January 17, 2011

This client is a 44 year old, black, female who stated she has been using drugs since the age of 18. At the beginning of our conversation she told me that she wanted to change her ways b/c she was tired of going in and out of jail, prostituting, not having any money or her own place to live. She has been living with her grandmother over the years.

I suggested that we get to the core of your drug use so “she” could see how past events have affected her decision making process. She was reluctant at first to discuss her past b/c she stated she didn’t want review her past b/c it was too painful. I explained to her that sometimes we need to go through the dark to get to the light and that it may be emotionally painful, however, when you come out the other end a person who finally has the answer to her problem.

She began to explain her her she was raised by her grandmother at a young age b/c her mother was on drugs and her father was never in the picture. She explained the moment that changed her life forever was when she was 7 years old. What she remembers was that she said something to her mother’s friend. This person became upset at her for what she said and decided to walk up to her and proceeded to take her shoe and break her jaw. After the incident, the her mother never confronted her friend for physically hurting her daughter. It was this incident that her daughter wondered why her mother never protected or stood up for her. Needless to say, she was taken away from her mother, who proceeded to go in and out of jail over the years and continue excessive drug use.

During her adolescent years she lived with her grandmother. She told me that while attending school she remembers she was teased, bullied, and harassed by the other students. She told me they made fun of the complexion of her skin b/c her skin is dark. They called her ugly and other names she didn’t want to mention. She did graduate high school but she never did anything with her life. She bounced from job to job, man to man and place to place for the last 26 years. She never established a career and always believed she was not good enough to accomplish anything. Another belief she created was that no one ever fought for her, especially her mother. She believed she deserved to be alone. I mentioned to her that this is probably the cause of her constant drug use. She gave me a look of confusion. She stated that she did not understand. I asked her the question, “When you take the drug what do you feel and where do you?” After some thought, she stated that it gets me to forget about my problems and the emotional pain from my mother abandoning me when I was a little girl.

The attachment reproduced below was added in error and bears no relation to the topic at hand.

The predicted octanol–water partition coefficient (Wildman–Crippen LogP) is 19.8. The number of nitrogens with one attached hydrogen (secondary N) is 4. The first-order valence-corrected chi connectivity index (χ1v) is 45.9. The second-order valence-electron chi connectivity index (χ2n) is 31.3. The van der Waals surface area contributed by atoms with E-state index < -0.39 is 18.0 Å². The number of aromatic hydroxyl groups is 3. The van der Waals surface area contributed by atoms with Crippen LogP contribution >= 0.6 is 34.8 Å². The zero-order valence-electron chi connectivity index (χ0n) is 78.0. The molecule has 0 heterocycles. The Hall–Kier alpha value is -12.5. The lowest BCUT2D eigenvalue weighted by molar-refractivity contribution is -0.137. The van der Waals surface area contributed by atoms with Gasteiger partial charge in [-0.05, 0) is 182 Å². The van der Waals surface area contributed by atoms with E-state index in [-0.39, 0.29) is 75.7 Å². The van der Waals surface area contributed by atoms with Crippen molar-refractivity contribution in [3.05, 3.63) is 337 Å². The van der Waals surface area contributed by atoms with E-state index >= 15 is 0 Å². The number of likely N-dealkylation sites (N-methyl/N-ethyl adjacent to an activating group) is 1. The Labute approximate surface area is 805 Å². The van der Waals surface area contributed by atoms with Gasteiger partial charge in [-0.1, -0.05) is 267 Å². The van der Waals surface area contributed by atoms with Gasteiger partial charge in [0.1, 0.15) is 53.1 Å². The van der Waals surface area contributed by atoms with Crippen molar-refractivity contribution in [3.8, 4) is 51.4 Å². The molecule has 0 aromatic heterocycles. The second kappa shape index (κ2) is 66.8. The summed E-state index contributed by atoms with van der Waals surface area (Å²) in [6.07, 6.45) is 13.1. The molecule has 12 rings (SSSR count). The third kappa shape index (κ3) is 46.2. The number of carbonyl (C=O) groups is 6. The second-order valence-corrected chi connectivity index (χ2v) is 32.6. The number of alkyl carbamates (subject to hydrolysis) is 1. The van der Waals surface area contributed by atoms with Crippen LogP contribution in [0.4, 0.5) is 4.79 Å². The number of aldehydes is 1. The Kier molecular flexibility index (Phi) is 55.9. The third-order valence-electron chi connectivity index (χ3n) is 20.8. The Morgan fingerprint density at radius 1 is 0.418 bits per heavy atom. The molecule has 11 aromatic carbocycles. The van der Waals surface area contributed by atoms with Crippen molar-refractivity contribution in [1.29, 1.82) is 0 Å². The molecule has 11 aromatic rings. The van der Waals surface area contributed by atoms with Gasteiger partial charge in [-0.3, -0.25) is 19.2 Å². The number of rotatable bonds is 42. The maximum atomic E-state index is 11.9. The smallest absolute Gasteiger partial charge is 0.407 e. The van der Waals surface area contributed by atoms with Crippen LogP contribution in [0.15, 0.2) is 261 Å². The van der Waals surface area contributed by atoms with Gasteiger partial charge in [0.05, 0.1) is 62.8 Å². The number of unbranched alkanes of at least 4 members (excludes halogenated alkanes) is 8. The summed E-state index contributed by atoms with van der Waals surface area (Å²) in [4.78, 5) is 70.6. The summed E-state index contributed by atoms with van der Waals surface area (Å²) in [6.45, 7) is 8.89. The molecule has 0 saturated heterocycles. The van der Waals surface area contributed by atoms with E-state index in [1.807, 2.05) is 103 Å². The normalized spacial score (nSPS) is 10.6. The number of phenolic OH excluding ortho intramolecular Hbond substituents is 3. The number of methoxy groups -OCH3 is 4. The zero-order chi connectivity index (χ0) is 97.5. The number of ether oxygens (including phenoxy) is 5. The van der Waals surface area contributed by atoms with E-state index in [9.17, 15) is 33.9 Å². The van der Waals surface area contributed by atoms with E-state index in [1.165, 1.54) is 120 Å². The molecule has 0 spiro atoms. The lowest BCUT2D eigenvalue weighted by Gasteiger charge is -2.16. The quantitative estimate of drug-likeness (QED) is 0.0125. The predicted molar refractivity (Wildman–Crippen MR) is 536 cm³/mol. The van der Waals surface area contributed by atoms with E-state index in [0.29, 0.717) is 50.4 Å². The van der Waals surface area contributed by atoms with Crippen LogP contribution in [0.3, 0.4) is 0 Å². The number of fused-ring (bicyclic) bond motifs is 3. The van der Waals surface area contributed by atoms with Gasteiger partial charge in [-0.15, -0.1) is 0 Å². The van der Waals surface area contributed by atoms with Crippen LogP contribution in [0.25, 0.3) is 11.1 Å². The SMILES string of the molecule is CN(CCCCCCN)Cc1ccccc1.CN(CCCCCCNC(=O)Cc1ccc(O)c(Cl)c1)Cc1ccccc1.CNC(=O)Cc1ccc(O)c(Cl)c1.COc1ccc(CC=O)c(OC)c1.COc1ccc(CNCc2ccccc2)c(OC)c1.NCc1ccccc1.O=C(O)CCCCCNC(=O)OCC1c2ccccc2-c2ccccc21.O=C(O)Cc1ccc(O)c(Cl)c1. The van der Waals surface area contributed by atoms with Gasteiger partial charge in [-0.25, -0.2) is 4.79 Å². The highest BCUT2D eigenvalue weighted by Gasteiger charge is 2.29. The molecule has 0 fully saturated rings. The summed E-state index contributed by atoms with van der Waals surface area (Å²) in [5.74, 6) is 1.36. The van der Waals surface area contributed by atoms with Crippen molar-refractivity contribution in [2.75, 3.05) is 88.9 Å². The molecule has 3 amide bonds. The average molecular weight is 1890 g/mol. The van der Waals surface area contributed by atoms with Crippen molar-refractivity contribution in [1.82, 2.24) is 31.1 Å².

So I told her to choose the “needs” that were not met by her caretakers. The needs she chose that she did not get from her caretakers are the following: nurturance, comfort, bonding, connection, support, reassurance, being heard, appreciation, love, family, validation, emotional safety, contribution, safety, protection, security of home and family. I had her pick the feelings behind the needs that were not me t by the caretaker: sad, lonely, helpless, gloom, grief, scared, terrified, nervous, mad, angry bitter, confused frustrated, tired, fatigued, unc0mfortable, pained, hurt, embarrassed, ashamed…..As she viewed her response she began to cry uncontrollably b/c she finally saw what she did not get from her caretakers. I explained to her that this is why excessive drug use has become an important part of your life. I told her that she is not sick in the head or that she has a disease. I explained to her that she is emotionally wounded due to her caretaker’s inability to meet any of her social/emotional needs.

After our discussion, she stated that she felt relief for the first time in her life. It was as though a weight has been lifted that she had been carrying inside her for a long time. I explained to her that all I am trying to do is make since of her life and why she behaved the way she did for most of her life. Now the challenge is to create a “value-shift” in her life where she will see “possibilities” as opposed to “impossibilities.”

We still have work to do about how her “past” has affected her, however, there is now an awareness and understanding that she never had before. I believe her having understanding will help in the healing process so she can have the necessary tools to move forward with her life.
The we decided that since she doesn’t have to worry about the rent, food, etc due to her grandmother, she needs to enroll into a nearby community college and enjoy making mistakes so she can learn from them.

I will wait until her next appointment to see how this new insight has affected her outlook on her life.

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